It takes only one or two economic crashes like the Great Depression or the Great Recession for some people to start crying for an alternative monetary system. Over the years, these cries have been heard. Today, many alternative currencies exist around the world.
Under today’s economic stress, more and more people are dissatisfied with “mainstream” economies that seem to favor the few over the many, and that allow large-scale corporations to suck money (and life) out of small towns and their local economies. Local small business owners and would-be entrepreneurs are increasingly aware that alternative economic systems exist, make sense, and in many ways function to their benefit far more than do “mainstream” economies.
These “local bucks” can be classified into three different types: time-based systems (bartering), local-exchange trading systems (credits and debits), and alternative currency systems (tangible money).
Here’s a brief explanation of each one.
Because all work requires time, it’s relatively simple and straightforward to build an alternative currency system based on bartering the time that participants spend working for one another, with no reference to actual dollars and cents. The roots of such labor exchanges first emerged as far back as 19th-century England.
Within this model, there can be variations. For example, the simplest method is to value every member’s time equally. But this may discourage people with relatively high-value skills (such as plumbers and doctors) from exchanging their time for services from people with relatively low-value skills (such as ditch-diggers and house painters). To eliminate this problem, some time-based exchanges allow for variable-rate time credits.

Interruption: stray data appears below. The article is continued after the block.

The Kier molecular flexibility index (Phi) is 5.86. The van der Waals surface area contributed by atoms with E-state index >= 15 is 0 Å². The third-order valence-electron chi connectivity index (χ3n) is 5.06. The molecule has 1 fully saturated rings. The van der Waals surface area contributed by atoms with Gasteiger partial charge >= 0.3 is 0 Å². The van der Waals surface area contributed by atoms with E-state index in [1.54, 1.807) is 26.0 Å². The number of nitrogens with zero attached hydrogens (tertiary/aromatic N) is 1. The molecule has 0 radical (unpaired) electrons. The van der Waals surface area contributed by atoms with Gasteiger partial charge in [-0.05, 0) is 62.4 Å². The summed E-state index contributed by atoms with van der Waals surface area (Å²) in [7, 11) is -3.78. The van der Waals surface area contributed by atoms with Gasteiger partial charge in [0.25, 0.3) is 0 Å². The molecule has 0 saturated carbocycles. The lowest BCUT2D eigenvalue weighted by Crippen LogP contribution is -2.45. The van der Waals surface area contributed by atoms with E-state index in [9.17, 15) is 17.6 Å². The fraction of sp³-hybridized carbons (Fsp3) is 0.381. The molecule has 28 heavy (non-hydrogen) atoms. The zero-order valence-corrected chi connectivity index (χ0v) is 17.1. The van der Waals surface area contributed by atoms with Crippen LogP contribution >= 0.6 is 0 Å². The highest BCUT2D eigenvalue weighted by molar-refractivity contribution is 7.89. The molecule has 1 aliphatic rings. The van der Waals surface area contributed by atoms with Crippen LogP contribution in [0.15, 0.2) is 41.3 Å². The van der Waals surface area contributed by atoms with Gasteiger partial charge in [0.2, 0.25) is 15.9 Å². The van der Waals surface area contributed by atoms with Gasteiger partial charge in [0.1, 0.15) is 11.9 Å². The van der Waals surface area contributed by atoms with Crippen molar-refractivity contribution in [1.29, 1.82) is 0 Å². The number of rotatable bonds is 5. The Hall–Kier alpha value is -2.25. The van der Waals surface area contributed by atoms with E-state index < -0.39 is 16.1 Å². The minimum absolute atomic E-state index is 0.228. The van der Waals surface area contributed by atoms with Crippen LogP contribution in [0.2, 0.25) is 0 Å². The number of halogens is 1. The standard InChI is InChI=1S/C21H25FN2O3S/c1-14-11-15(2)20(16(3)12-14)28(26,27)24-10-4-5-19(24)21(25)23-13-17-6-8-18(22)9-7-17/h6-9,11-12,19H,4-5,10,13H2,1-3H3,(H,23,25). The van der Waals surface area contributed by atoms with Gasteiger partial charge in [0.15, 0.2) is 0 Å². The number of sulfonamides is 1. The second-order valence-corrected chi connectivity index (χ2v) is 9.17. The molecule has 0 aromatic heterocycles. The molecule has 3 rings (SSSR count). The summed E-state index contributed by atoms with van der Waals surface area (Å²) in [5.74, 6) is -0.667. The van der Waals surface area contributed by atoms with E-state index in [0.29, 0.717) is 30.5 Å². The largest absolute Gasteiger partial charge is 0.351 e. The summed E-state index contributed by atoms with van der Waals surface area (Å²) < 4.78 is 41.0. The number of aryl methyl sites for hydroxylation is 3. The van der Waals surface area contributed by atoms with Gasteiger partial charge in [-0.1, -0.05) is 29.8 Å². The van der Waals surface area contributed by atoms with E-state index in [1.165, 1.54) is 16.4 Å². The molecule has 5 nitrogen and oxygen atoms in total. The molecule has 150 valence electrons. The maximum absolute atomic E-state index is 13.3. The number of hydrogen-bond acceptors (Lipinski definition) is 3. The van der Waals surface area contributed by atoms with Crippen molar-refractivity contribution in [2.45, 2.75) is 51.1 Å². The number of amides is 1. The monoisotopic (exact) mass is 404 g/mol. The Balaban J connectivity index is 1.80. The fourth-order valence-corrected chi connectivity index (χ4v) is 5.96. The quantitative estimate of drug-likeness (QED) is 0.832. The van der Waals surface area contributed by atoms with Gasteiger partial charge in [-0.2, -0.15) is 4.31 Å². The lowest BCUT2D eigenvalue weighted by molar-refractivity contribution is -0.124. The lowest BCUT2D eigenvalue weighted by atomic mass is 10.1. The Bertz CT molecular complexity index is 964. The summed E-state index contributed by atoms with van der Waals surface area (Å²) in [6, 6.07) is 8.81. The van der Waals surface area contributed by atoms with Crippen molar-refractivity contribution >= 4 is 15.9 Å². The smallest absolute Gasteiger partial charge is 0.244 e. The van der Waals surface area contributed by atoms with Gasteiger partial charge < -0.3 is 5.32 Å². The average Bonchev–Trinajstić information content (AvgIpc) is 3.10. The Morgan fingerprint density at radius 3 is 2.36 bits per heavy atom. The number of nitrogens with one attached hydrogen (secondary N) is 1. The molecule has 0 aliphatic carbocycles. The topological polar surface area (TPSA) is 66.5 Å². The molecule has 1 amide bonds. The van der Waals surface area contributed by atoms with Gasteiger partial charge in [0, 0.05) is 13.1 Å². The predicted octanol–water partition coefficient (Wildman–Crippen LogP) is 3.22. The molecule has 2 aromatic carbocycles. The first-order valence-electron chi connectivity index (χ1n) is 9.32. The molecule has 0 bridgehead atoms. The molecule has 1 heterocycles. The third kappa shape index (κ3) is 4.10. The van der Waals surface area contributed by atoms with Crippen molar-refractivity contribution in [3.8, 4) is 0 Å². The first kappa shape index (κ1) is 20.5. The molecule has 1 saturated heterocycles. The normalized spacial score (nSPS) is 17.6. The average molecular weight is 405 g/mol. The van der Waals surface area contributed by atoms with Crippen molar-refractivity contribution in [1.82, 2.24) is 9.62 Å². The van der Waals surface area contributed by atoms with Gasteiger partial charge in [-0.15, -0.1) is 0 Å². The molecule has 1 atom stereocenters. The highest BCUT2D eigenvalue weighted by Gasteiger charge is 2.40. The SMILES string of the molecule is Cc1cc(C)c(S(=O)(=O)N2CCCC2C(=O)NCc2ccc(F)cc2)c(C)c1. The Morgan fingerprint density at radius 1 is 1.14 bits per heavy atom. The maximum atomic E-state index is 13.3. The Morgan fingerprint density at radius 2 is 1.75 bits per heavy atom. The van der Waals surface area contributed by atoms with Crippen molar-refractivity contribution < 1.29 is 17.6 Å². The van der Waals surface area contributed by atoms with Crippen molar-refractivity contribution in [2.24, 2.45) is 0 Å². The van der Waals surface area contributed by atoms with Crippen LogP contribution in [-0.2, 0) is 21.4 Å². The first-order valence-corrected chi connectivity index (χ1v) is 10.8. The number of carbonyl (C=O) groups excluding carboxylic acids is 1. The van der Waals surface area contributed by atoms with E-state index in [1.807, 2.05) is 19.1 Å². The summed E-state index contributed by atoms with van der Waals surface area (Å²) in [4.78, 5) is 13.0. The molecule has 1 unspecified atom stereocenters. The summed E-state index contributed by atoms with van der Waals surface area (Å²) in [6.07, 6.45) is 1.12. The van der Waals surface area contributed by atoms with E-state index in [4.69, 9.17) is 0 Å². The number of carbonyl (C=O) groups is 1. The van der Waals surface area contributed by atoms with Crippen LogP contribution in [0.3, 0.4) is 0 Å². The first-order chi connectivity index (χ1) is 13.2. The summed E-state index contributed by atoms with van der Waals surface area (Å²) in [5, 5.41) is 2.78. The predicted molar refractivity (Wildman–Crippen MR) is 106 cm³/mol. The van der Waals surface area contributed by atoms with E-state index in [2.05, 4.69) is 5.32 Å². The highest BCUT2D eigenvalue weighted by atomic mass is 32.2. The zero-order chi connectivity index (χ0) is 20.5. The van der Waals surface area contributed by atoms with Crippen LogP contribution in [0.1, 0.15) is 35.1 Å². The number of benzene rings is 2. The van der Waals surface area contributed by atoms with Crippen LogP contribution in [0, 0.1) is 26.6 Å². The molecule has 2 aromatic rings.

Hard to start and harder to maintain, many time-based “local bucks” systems are nevertheless thriving. For example, the Dane County TimeBank in Madison, Wis., claims more than 1,000 active members.
Local-Exchange Trading Systems
In these systems, people who do work for others earn credits, which they spend when others do work for them. Most of the time, there is no tangible currency involved: Credits and debits are simply entries in a centralized ledger.
Local-exchange trading systems are generally intended for use with mainstream currency, rather than as a replacement for it. One reason is that the two naturally complement each other. Mainstream currency is easy to spend and — for some — relatively hard to earn, while local-exchange credits tend to be easy to earn, but with so few merchants accepting them, relatively hard to spend.
Alternative Currency Systems
A third form of “local bucks” is a full-blown local currency. When a critical mass of merchants in a community agrees to accept and spend a special form of money, residents can then use these local bucks to make purchases, pay salaries, donate to charity, and so forth.
A prime example is BerkShares, a well-established alternative currency in the Berkshire region of Massachusetts. Anyone may buy (or sell their excess) BerkShares, at 95 cents each, and spend them as if they are U.S. dollars, effectively gaining a 5 percent discount on purchases. Five local banks issue the BerkShares, and nearly 400 local businesses and 70 local charities accept them.
BerkShares carry a fixed value, tied to the U.S. dollar. But local currencies can also be valued in terms of a “market basket” of local goods, effectively freeing them from dependence on larger economies.
Implications for Small Businesses
Many people are in favor of “local bucks” systems because they encourage community service and reciprocity among neighbors. They also tend to support and expand the local economy because tourists are free to spend “mainstream” dollars as usual, while the local bucks encourage residents to keep more of their spending within the community.
That’s why many “local bucks” systems are already in place, thriving or surviving with varying degrees of success.
But no matter how great alternative currencies sound to idealists, or how successful they appear on paper, in practice they remain “walled gardens” that are intrinsically limited to small-scale situations. The reason: Alternative currencies nearly always depend on one or more enthusiasts who keep them afloat via extraordinary personal effort.
As soon as the enthusiasts burn out or die off, the local bucks fade away. And even before that, they tend to “max out” at a small scale within the much larger, much stronger system of mainstream currency that lubricates both local and national economies.
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